It is estimated that between 2 and 4 million women are battered each year in the United States. 34 and 5 Data from anonymous telephone surveys suggest that 20 to 25 percent of all adult women in the United States have been physically assaulted by an intimate partner at least once over their lifetime. 6 Furthermore, 32 percent of women who have been assaulted once will be battered again within 6 months of the initial incident,7 and 34 percent of adults in the United States reported having witnessed a man beating his wife or girlfriend.8

Approximately 2000 battered women die as a result of partner abuse (homicide and suicide) each year, and 31 percent of female homicide victims were killed by an intimate (spouse, ex-spouse, boy/girlfriend) compared with only 4 percent of male victims.9 Men and women seem to kill their partners for very different reasons. Men often kill in response to the woman's attempt to leave the abusive relationship, whereas women kill in self-defense or in retribution for prior acts of violence. 1 1 and 12

Statistics from the Bureau of Justice show that, in greater than 90 percent of reported intimate assaults, victims are women.4 Although some studies show that female-to-male aggression and male-to-female aggression occur at close to equal rates, the chance of the aggression ending in moderate to severe injury or injuries requiring medical treatment is much higher for female victims.13 Controlling-type behaviors that are a key component of male-on-female domestic violence are rarely described in the context of female-on-male aggression.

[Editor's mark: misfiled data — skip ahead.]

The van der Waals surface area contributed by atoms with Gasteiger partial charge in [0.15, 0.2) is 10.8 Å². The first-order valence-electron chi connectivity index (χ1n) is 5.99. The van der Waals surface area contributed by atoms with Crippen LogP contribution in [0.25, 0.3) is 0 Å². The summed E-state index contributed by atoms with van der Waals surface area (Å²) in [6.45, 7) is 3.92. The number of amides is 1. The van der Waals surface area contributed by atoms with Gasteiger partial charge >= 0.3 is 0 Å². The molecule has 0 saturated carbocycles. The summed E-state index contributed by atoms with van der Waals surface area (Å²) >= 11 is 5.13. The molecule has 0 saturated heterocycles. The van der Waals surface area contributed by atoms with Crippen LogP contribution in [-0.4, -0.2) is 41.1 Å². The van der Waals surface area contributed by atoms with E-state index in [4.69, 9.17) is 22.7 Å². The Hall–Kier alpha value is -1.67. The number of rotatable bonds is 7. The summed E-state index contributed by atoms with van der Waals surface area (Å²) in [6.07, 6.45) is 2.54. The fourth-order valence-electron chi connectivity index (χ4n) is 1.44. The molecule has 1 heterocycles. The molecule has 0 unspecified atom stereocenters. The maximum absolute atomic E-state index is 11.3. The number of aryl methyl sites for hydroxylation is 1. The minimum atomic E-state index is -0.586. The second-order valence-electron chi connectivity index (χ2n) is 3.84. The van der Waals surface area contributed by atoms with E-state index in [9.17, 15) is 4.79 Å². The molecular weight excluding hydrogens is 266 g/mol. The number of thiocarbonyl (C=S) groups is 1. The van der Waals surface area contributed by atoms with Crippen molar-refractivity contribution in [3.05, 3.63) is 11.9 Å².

Domestic violence is common among women who present to emergency departments for treatment, including in community hospital as well as urban teaching hospitals. Of all women seen in emergency departments, 2 to 3 percent are there because of acute trauma from physical abuse.1415 and16 In one study, the incidence of acute domestic violence among women with a current male partner was 12 percent; however, only 23 percent of these women subjected to acute domestic violence presented for care because of trauma.14 Of women seeking care in EDs, 14 percent have a history of having been physically or sexually abused within the past year, and 30 to 54 percent have a history of intimate partner abuse at sometime in their life.1 l6 Of women with a history of suicide attempts, 81 percent had experienced domestic violence at some time in their lives, compared with 19 percent of those with no history of suicide attempts. 17

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